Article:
4. What resources does your team use to spot trends and consumer insights?

I think we can fall into the same trap that everybody else does. Like a bee, we run from flower to flower, and so in order to identify trends that are valuable, we need to take the time to check in with each other and our teams about what innovative practices, processes, methods, and tools can help on the human capital side of things to advance an organization.

5. Can you speak more about the evolution of AI and its impact on the human capital space?

AI is enormous and will change everything. I think we all know that, and we don't know exactly how yet, but it will undoubtedly change the way work gets done and the way that people work together. Therefore, it's the most important trend out there right now on the human capital side of things.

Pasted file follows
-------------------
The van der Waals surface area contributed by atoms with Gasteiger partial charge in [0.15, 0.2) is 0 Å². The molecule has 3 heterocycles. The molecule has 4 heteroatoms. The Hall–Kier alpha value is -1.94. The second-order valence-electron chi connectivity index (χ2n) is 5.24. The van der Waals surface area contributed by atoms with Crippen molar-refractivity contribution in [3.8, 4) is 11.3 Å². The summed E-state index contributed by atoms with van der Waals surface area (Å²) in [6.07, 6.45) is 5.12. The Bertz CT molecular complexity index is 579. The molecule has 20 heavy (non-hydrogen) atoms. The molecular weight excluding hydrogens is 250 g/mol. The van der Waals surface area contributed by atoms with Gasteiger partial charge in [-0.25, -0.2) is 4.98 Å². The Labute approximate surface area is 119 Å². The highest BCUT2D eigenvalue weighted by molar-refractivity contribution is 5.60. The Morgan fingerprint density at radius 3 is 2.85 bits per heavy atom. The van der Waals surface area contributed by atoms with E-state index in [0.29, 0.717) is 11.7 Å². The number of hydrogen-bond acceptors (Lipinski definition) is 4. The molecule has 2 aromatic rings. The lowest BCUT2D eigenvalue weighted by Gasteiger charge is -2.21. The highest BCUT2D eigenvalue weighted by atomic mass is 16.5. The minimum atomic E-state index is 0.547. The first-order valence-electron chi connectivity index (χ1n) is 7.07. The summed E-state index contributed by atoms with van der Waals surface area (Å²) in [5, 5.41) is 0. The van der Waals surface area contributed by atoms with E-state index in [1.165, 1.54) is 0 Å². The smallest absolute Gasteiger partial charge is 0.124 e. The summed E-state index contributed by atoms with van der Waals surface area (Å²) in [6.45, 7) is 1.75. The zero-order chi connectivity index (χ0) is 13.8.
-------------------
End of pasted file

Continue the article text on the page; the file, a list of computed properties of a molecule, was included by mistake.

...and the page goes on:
We’re currently in the process of working with 50 companies to help them leverage things like AI as a human capital experience. If you think of that model I mentioned earlier, the left side is the growth side, and the innovation side is the upper left hand quadrant – so it really looks like innovation, effectiveness, efficiency and productivity in the four boxes. That's where the trends lie, and they can be simple things like assessment work for top executives where they'll call me and say, we need to assess this person to see whether they fit. When faced with an assessment, I use this model to look at how companies spend their time and rely on track record interviewing techniques so that I can really get to the bottom of things. From my perspective, I want to know if they are capable of really making decisions around AI, and I want to know if they are even interested.